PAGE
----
With a staggering 2.2 million Scoville heat units, the Carolina Reaper chili pepper holds the Guinness World Record for the world’s hottest. This wrinkly red pod packs a mouth-scorching punch.
But could taking on one of these infamous peppers actually lead to death?
While the Carolina Reaper won’t kill most healthy adults who eat it in moderation, its extreme spiciness does pose some risks. Those with certain medical conditions or
In this article, we’ll examine what makes the Carolina Reaper so hot, analyze the risks of consuming it, provide safety tips, and explore what happens when you take the scorching challenge.
You’ll discover that while eating a whole Carolina Reaper raw is an unpleasant and potentially dangerous endeavor, incorporating tiny amounts into dishes can add alluring heat for hardcore chili-heads. Read on to learn the facts around the infamous Carolina Reaper.
An Introduction to the Carolina Reaper Pepper
The Carolina Reaper was created by prolific pepper breeder Ed Currie of South Carolina by crossing a ghost pepper with a red habanero. This wrinkly, gnarled red chili stands out for its unique curved tail.
When tested by Winthrop University, the average heat level reached a staggering 1.6 million Scoville Heat Units (SHUs). The current record holder ranks at 2.2 million SHU – over 400 times hotter than a jalapeño!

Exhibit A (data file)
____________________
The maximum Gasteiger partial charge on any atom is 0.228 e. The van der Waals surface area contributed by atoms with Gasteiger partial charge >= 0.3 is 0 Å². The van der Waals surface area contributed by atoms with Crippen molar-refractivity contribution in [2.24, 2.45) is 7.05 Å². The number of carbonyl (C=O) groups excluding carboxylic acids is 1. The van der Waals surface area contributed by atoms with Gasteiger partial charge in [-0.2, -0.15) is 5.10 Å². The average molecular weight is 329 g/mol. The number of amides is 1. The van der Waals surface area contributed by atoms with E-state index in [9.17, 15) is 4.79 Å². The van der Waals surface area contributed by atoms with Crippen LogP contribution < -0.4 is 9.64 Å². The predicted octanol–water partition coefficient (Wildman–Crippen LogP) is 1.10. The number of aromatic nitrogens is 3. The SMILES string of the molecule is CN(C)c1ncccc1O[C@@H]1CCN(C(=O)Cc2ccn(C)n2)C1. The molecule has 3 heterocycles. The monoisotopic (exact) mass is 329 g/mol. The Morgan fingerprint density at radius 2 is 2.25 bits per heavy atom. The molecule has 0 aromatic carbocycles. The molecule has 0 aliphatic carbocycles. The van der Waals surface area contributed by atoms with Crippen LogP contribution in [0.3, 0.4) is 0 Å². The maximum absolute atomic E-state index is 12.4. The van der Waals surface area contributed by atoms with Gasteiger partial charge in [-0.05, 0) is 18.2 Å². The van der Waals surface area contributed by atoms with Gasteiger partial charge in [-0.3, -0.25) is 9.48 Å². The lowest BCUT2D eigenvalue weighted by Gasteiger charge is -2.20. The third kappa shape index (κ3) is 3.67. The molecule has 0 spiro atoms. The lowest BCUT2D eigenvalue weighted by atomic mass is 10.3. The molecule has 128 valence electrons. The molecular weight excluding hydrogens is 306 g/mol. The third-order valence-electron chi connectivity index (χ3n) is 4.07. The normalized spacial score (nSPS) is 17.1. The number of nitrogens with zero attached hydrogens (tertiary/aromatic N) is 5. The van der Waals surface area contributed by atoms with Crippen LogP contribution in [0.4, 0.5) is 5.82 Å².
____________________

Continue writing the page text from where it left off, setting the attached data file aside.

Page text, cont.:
This exceptional concentration of the compound capsaicin generates intense burning sensations in the mouth. The Carolina Reaper is renowned as the world’s hottest pepper.
What Makes Carolina Reapers So Spicy?
The key to the Carolina Reaper’s face-melting heat is a chemical called capsaicin. This compound binds to pain receptors in the mouth, triggering that scorching sensation.
Peppers concentration of capsaicin determines their
Our bodies are wired to react to this perceived threat. Ingesting capsaicin raises heart rates, releases endorphins, and makes us sweat – as if escaping danger. The body can’t regulate extreme heat, which produces painful effects.
Analyzing the Risks of Eating Carolina Reapers
The Carolina Reaper won’t kill most healthy adults in moderate amounts. However, they do pose risks, especially when consumed carelessly. Here are factors to consider:
- Allergies – Capsaicin allergies are rare but can cause anaphylaxis. Reactions are more likely if you’re allergic to other peppers.
- Digestive conditions – Those with GERD, IBS, or ulcers may experience severe abdominal pain, cramping, or irritation.
- Cardiovascular conditions – For those with high blood pressure or heart disease, a racing heartbeat and vasoconstriction triggered by capsaicin could be dangerous.